“If we want to ensure that all students succeed, we need to start pursuing a slate of bold reforms and stop chasing the promised, but mythical, funding formula that will solve our educational woes.”
Education Funding Report, Acting Commissioner of Education Christopher Cerf
Two days after Gov. Christie presented his state budget address, the school aid figures were released, along with Acting Commissioner Chris Cerf’s Education Funding Report. This report is both an analysis of the School Funding Reform Act (SFRA) and a blueprint on how to amend the formula as we move forward.
Most board members and school administrators, when they analyze a funding formula or state aid, take a very local view. Understandably, they concentrate on one thing: How does it affect their district? If a formula puts them on the plus side, they like it. If it reduces state aid, they don’t.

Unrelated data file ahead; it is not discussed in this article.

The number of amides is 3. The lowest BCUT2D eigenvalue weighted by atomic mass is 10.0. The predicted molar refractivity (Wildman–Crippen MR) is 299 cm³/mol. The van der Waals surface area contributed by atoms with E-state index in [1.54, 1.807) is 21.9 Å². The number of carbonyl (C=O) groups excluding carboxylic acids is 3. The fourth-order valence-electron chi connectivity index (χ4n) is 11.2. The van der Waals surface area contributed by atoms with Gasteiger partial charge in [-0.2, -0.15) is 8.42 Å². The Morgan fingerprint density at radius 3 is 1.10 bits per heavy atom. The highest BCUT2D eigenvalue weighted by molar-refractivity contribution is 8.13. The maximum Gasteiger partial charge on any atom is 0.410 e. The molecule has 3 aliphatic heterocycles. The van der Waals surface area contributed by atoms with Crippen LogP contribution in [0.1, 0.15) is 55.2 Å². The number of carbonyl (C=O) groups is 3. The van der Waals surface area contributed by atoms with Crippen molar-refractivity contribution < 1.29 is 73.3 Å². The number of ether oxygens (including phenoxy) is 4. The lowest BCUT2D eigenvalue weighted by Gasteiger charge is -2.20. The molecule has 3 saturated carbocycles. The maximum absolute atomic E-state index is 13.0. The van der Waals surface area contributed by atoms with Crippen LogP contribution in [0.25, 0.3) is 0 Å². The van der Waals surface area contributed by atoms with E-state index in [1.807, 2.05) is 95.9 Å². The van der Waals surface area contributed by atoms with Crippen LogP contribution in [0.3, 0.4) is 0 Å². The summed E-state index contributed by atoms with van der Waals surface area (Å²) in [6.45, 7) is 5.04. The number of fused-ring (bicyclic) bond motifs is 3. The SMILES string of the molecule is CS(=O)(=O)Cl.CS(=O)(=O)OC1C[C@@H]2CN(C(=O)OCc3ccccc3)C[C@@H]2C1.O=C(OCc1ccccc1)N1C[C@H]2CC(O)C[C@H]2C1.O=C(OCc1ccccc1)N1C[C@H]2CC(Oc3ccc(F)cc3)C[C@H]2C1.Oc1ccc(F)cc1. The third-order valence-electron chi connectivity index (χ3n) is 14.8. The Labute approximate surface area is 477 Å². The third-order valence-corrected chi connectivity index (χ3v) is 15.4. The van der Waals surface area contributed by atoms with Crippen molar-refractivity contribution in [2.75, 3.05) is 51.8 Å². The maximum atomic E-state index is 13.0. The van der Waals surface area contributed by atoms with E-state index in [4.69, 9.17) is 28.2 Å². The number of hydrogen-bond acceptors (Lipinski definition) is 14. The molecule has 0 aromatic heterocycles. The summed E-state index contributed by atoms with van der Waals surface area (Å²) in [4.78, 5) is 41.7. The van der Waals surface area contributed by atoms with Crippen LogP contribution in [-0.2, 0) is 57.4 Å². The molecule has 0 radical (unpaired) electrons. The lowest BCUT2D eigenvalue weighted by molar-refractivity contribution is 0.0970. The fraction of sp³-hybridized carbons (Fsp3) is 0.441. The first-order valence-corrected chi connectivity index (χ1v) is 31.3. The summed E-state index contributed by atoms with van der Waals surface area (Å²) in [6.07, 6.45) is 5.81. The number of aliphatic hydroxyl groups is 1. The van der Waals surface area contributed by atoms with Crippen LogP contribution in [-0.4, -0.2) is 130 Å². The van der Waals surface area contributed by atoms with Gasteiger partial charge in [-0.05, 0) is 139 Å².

If they really do not like it, they may even take the state to court. Since the Robinson v. Cahill case in 1973 and through the series of Abbott decisions, coming up with a system that works – and lasts – has been an elusive goal. In fact, fully funding a system has also proven elusive, so elusive that it has only been done twice. I think it’s hard to judge a formula, any formula, if the state never fully funds it.